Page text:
We’ve been trolling and casting for those big fish for decades and it hasn’t produced much of anything. Even if it had, it’s an extremely expensive way to grow an economy that leaves us vulnerable to the ups and downs of a few, large employers.
The other approach is to build tomorrow’s economy from the ground up, on a firm foundation of our strengths and skills, our powerful brand and our talent for invention. By taking that path, we embrace the idea of building the next economy one new job at a time. We invest in ourselves rather than in big tax breaks for others. We commit to improving education, providing more grants and loans to start and expand businesses and funding research and development to fuel new products and services, invent new business models or streamline their operations.
While that approach doesn’t promise many quick-fix, ribbon-cutting opportunities for politicians, in the end it produces a more diversified and resilient economy, less dependent upon any particular industries, rooted in our own soil and strengthened by the values that have defined Maine for centuries.
Getting behind the ‘do-ers’ among us
To grow a new prosperity in Maine we need to commit ourselves to the idea that innovation and entrepreneurship are the twin engines of the next economy, and not just something that we tack onto a long list of things we’re interested in. And we need to get behind our innovators and entrepreneurs – the “do-ers” among us – to ensure that they have the tools they need to succeed.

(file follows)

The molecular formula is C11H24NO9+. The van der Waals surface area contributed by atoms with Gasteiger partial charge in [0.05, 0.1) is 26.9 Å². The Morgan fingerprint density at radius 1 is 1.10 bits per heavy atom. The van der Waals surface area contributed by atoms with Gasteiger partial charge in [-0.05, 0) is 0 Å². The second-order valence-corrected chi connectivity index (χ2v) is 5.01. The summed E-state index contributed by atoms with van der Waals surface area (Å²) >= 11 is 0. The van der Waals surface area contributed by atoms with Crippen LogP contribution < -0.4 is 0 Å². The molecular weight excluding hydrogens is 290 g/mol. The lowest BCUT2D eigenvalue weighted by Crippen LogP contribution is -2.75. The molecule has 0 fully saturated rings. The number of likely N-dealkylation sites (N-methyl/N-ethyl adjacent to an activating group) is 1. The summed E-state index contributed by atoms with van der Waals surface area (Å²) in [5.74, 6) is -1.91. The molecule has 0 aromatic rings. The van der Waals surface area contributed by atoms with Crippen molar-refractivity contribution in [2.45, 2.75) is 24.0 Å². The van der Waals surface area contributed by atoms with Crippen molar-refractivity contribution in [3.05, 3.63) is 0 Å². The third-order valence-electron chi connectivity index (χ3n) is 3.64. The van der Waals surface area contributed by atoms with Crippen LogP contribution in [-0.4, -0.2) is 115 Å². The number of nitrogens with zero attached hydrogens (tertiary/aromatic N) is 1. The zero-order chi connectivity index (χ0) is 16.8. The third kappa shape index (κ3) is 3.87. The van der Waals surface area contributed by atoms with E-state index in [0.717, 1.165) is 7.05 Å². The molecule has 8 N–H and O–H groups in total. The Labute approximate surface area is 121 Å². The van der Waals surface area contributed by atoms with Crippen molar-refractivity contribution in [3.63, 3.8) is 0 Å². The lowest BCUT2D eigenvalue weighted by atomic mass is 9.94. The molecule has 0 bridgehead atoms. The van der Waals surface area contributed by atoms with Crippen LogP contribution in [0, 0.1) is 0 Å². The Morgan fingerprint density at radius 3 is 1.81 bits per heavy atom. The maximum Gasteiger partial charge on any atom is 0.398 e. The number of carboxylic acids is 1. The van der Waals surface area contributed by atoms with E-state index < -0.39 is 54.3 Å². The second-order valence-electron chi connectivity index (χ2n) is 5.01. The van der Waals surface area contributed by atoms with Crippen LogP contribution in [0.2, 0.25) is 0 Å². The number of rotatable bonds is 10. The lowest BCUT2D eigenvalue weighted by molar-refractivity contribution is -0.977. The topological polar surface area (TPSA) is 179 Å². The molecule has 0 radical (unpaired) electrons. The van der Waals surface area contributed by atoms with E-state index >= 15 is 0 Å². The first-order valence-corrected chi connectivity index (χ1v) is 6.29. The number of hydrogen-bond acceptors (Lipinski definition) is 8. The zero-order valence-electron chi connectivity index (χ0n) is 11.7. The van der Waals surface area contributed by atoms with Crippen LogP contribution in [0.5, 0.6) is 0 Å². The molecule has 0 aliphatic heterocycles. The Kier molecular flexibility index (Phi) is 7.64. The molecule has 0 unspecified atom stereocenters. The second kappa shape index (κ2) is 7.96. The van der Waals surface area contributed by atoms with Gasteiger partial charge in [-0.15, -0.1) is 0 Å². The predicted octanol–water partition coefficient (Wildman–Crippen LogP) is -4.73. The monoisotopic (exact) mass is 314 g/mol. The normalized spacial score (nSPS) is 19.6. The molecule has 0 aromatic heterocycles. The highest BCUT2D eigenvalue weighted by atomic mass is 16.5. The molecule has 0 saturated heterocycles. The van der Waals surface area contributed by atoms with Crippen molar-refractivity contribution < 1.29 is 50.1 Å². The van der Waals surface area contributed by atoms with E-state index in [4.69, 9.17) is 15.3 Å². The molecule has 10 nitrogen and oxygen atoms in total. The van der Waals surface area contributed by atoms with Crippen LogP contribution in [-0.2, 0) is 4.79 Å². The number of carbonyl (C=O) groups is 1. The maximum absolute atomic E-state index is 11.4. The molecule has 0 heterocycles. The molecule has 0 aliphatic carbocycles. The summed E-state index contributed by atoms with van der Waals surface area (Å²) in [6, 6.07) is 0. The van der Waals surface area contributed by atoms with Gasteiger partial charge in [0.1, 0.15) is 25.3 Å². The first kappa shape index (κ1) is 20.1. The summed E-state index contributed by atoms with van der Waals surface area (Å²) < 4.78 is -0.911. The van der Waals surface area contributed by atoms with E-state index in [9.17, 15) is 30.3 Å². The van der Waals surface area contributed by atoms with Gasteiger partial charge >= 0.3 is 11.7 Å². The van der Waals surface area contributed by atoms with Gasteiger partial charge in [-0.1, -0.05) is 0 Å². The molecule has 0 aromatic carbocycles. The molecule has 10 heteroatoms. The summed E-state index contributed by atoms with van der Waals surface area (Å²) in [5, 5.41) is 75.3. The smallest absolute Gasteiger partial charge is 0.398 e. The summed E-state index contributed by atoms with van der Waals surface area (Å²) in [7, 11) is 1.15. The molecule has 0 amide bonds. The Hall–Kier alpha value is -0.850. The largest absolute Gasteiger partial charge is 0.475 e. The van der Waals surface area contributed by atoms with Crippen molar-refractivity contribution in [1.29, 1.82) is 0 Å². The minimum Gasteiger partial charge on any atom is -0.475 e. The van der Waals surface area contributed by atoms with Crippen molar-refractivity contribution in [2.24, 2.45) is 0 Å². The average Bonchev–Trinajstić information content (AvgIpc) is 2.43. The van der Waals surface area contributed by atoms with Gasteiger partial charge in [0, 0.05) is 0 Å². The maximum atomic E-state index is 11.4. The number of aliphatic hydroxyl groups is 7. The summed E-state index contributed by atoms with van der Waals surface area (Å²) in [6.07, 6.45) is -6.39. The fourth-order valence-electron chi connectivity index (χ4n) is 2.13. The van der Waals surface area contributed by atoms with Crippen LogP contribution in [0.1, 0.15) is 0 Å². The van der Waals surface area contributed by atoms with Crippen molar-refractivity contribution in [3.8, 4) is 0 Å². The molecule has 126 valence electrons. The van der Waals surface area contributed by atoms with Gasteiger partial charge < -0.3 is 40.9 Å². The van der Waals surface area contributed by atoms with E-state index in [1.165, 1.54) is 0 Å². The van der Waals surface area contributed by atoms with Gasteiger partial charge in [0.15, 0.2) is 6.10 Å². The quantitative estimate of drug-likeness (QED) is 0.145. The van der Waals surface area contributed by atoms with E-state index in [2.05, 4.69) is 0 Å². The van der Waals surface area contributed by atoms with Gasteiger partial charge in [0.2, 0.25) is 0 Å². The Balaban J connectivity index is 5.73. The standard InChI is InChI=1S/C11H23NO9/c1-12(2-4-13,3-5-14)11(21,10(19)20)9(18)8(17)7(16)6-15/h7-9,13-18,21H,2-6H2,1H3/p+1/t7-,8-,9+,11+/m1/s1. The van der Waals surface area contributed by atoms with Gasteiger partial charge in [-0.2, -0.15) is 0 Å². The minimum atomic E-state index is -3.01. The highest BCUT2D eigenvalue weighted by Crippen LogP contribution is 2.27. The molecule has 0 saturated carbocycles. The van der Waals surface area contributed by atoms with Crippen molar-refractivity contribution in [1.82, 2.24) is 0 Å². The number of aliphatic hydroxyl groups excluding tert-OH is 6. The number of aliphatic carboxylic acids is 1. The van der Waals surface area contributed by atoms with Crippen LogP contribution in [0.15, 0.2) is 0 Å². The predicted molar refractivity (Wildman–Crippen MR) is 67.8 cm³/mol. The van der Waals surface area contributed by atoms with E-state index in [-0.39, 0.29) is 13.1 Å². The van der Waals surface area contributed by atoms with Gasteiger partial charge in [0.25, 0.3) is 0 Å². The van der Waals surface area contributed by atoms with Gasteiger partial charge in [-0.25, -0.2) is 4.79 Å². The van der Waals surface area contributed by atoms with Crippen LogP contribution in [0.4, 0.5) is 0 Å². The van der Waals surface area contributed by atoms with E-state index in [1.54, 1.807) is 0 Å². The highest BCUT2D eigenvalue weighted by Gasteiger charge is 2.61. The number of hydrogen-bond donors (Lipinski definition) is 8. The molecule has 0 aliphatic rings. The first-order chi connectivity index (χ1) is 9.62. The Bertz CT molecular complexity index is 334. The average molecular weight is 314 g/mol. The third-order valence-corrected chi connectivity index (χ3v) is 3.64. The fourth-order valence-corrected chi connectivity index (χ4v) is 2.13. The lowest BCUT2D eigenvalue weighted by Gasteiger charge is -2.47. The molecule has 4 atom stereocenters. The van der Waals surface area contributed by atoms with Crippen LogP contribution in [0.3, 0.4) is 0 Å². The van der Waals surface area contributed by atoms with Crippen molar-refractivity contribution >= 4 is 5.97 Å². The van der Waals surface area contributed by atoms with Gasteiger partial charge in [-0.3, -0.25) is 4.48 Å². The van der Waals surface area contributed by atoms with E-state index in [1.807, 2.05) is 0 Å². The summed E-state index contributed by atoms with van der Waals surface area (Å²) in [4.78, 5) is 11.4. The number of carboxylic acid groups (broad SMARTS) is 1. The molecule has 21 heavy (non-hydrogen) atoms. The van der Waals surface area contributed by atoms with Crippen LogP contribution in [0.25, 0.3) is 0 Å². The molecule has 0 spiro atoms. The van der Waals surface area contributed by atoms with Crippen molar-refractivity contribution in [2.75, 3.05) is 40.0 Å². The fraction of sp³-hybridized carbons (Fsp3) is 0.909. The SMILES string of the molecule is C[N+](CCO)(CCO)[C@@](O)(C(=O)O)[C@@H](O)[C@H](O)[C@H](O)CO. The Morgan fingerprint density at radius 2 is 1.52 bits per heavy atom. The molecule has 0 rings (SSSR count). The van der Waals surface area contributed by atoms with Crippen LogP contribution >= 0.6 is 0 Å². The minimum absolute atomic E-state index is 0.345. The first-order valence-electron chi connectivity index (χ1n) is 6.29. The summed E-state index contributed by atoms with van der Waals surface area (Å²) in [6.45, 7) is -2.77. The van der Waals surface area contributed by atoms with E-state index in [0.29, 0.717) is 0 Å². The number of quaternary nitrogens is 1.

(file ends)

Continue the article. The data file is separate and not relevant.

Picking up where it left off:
We’ll need to create a culture that encourages and supports innovators and entrepreneurs, where we’re not afraid to think big, take risks or stumble a time or two on the path forward. And, we’ll need to create an “innovation infrastructure” that makes starting, running and growing businesses easier.
Some of that infrastructure is already in place, with organizations like the Finance Authority of Maine, the Maine Technology Institute, the Maine Center for Entrepreneurial Development and promising initiatives in education. But to become a state that is really an incubator of new ideas and products, we’re going to need to put that small infrastructure on steroids, and build a seamless “feeder system” that encourages budding entrepreneurs and startups to move toward becoming tomorrow’s success stories.
What’s the Role of Government?
The best thing that government can do is to focus on that innovation infrastructure, so that small businesses and entrepreneurs can flourish. While the building blocks of the 20th-century economy were rivers, roads, ports and industrial parks, the next economy requires us to focus on some other things, including: